The San Francisco 49ers continue to look at potential tight end prospects. It started with the team having an interest in Austin Hooper. Earlier in the week, The Athletic’s Matt Barrows reported that the Niners had met with Jordan Reed’s agent. Barrows wrote on Thursday that the 49ers had met with a couple of other tight ends. Many have asked why San Francisco is interested in so many tight ends with Ross Dwelley on the team. My answer is that you always are looking to improve. Was Dwelley bad last year? No. Did he do enough to show you that you can’t get better? No. Dwelley is also in the final season of his contract. With George Kittle’s inevitable extension around the corner, the 49ers will look to take some of the heavy lifting off of Kittle’s plate.
Barrows pointed out that Kittle played in 88% of the regular season, and 97% of the playoff snaps. San Francisco blew two opponents out prior to the Super Bowl. There’s no reason for Kittle to be on the field in the fourth quarter in either of those games. If Kyle Shanahan had someone he felt confident in, he likely pulls Kittle in both contests. Knowing how Kyle likes to use fullbacks and tight ends to keep defenses in their base packages, it makes sense why the 49ers have been interested in a handful of tight ends.
The team met with Washington’s tight end, Hunter Bryant. Add UCLA’s Devin Asiasi and Virginia Tech’s Dalton Keene to the list, per Barrows. Sports Info Solutions’ rookie handbook graded Asiasi was a low-end starter:
Asiasi is extremely smooth and savvy with his route running, but without improved blocking technique, he may prove to just be a big receiver playing tight end. On third downs, he will be a reliable option with his route savvy and mismatch ability against nickel defenders.
Asiasi graded as a 6.5, which was good for the sixth-best tight end on SIS’s scale. I asked Emory Hunt, who scouts these players for a living, what he thought of Asiasi. Emory said he has the run after catch skills that you want and compared him to a healthy, wait for it, Jordan Reed.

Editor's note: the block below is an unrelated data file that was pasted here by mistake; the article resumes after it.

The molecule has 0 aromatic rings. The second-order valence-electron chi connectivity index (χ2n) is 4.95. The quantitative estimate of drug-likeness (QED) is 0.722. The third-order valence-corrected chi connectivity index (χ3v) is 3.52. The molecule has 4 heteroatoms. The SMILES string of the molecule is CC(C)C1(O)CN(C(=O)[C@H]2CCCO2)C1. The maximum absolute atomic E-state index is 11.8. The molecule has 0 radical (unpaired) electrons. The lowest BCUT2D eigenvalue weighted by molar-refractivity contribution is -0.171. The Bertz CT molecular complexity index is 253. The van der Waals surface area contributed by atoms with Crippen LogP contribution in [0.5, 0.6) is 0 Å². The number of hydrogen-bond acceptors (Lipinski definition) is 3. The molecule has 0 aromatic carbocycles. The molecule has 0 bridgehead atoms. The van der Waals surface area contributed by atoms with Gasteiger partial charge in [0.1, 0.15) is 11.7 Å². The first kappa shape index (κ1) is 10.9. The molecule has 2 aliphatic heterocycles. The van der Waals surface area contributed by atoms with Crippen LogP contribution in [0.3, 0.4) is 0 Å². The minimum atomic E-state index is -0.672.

Keene was a 5.8, which was 21st and came out to a backup tight end. The good news is Keene led all tight ends with 8.4 yards after the catch. Here is his blurb:
Keene projects to be a backup tight end. He will mainly be used to block but can be used to catch passes when needed. If used on third down, e would be asked to pass block most of the time but can be snuck out to the flat to catch defenders off guard. His lack of ideal play speed and strength will limit his overall special teams’ ability.
These are written up before the combine. Keene is 6’4”, 253 pounds and ran a 4.71 40-yard dash, jumped 34” in the vertical, with a 7.07 3-cone drill and a 4.19 short shuttle, which led all tight ends. His 10’5” broad jump led all tight ends as well. Hello. Usage tends to throw people off. Because Keene wasn’t asked to do something, I wonder if it came off like he’s not an athlete. Here is Keene front squatting 315 pounds:
Breaking in the new home office #goonsquad pic.twitter.com/ieh5u057ae— Dalton Keene (@DaltonKeene18) March 26, 2020
Keene finished the season with 21 receptions for 240 yards and five touchdowns. His best trait? Google Keene to see his mustache.
As it stands, the 49ers continue to look at athletic tight ends to pair with Kittle.